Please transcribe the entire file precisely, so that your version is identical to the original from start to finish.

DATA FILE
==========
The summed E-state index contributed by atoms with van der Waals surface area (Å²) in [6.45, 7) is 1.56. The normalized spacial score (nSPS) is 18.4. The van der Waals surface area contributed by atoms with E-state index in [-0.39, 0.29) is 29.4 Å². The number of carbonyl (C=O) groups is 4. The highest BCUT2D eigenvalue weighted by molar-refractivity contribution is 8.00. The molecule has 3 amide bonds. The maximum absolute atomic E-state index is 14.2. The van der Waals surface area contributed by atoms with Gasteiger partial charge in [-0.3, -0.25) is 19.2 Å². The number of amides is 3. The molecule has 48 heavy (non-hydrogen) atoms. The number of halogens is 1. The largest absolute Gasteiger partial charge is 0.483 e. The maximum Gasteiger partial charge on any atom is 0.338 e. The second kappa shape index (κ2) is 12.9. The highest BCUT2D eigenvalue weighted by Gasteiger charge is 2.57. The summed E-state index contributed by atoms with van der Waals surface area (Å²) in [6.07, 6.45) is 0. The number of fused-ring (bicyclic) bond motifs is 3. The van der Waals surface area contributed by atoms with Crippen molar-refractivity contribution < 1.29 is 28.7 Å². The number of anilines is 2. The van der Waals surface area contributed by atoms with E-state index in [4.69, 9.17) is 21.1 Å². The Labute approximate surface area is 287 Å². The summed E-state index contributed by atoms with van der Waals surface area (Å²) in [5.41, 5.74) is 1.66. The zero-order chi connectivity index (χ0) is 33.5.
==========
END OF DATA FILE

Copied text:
The summed E-state index contributed by atoms with van der Waals surface area (Å²) in [6.45, 7) is 1.56. The normalized spacial score (nSPS) is 18.4. The van der Waals surface area contributed by atoms with E-state index in [-0.39, 0.29) is 29.4 Å². The number of carbonyl (C=O) groups is 4. The highest BCUT2D eigenvalue weighted by molar-refractivity contribution is 8.00. The molecule has 3 amide bonds. The maximum absolute atomic E-state index is 14.2. The van der Waals surface area contributed by atoms with Gasteiger partial charge in [-0.3, -0.25) is 19.2 Å². The number of amides is 3. The molecule has 48 heavy (non-hydrogen) atoms. The number of halogens is 1. The largest absolute Gasteiger partial charge is 0.483 e. The maximum Gasteiger partial charge on any atom is 0.338 e. The second kappa shape index (κ2) is 12.9. The highest BCUT2D eigenvalue weighted by Gasteiger charge is 2.57. The summed E-state index contributed by atoms with van der Waals surface area (Å²) in [6.07, 6.45) is 0. The number of fused-ring (bicyclic) bond motifs is 3. The van der Waals surface area contributed by atoms with Crippen molar-refractivity contribution < 1.29 is 28.7 Å². The number of anilines is 2. The van der Waals surface area contributed by atoms with E-state index in [4.69, 9.17) is 21.1 Å². The Labute approximate surface area is 287 Å². The summed E-state index contributed by atoms with van der Waals surface area (Å²) in [5.41, 5.74) is 1.66. The zero-order chi connectivity index (χ0) is 33.5.